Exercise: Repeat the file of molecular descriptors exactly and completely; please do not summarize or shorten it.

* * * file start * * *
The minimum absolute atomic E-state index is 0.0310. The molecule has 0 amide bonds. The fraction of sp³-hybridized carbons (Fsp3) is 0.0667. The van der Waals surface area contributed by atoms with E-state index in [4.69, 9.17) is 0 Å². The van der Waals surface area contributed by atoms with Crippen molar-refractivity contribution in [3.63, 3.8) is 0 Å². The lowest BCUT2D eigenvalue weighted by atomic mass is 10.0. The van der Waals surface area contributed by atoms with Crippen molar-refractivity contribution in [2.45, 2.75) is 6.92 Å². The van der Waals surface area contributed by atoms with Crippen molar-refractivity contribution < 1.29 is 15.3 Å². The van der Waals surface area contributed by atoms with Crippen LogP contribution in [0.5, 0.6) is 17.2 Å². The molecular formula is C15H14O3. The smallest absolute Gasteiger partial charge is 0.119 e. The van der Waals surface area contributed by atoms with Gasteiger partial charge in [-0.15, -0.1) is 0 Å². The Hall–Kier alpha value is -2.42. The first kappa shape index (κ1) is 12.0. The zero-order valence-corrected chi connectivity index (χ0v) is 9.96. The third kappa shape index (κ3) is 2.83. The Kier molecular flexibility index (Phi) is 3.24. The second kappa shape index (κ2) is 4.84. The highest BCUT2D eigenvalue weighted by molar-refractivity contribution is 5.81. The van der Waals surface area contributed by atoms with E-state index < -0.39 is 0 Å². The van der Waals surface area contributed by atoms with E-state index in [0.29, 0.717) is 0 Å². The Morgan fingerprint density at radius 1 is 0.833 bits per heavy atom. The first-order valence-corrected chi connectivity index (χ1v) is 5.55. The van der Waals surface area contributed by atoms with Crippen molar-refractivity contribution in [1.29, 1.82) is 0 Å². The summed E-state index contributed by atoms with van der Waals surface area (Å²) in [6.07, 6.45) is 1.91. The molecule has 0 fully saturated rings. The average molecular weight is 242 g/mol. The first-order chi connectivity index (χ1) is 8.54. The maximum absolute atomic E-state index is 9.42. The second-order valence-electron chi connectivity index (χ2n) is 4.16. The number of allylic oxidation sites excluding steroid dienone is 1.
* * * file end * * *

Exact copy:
The minimum absolute atomic E-state index is 0.0310. The molecule has 0 amide bonds. The fraction of sp³-hybridized carbons (Fsp3) is 0.0667. The van der Waals surface area contributed by atoms with E-state index in [4.69, 9.17) is 0 Å². The van der Waals surface area contributed by atoms with Crippen molar-refractivity contribution in [3.63, 3.8) is 0 Å². The lowest BCUT2D eigenvalue weighted by atomic mass is 10.0. The van der Waals surface area contributed by atoms with Crippen molar-refractivity contribution in [2.45, 2.75) is 6.92 Å². The van der Waals surface area contributed by atoms with Crippen molar-refractivity contribution < 1.29 is 15.3 Å². The van der Waals surface area contributed by atoms with Crippen LogP contribution in [0.5, 0.6) is 17.2 Å². The molecular formula is C15H14O3. The smallest absolute Gasteiger partial charge is 0.119 e. The van der Waals surface area contributed by atoms with Gasteiger partial charge in [-0.15, -0.1) is 0 Å². The Hall–Kier alpha value is -2.42. The first kappa shape index (κ1) is 12.0. The zero-order valence-corrected chi connectivity index (χ0v) is 9.96. The third kappa shape index (κ3) is 2.83. The Kier molecular flexibility index (Phi) is 3.24. The second kappa shape index (κ2) is 4.84. The highest BCUT2D eigenvalue weighted by molar-refractivity contribution is 5.81. The van der Waals surface area contributed by atoms with E-state index < -0.39 is 0 Å². The van der Waals surface area contributed by atoms with E-state index in [0.29, 0.717) is 0 Å². The Morgan fingerprint density at radius 1 is 0.833 bits per heavy atom. The first-order valence-corrected chi connectivity index (χ1v) is 5.55. The van der Waals surface area contributed by atoms with Crippen molar-refractivity contribution in [1.29, 1.82) is 0 Å². The summed E-state index contributed by atoms with van der Waals surface area (Å²) in [6.07, 6.45) is 1.91. The molecule has 0 fully saturated rings. The average molecular weight is 242 g/mol. The first-order chi connectivity index (χ1) is 8.54. The maximum absolute atomic E-state index is 9.42. The second-order valence-electron chi connectivity index (χ2n) is 4.16. The number of allylic oxidation sites excluding steroid dienone is 1.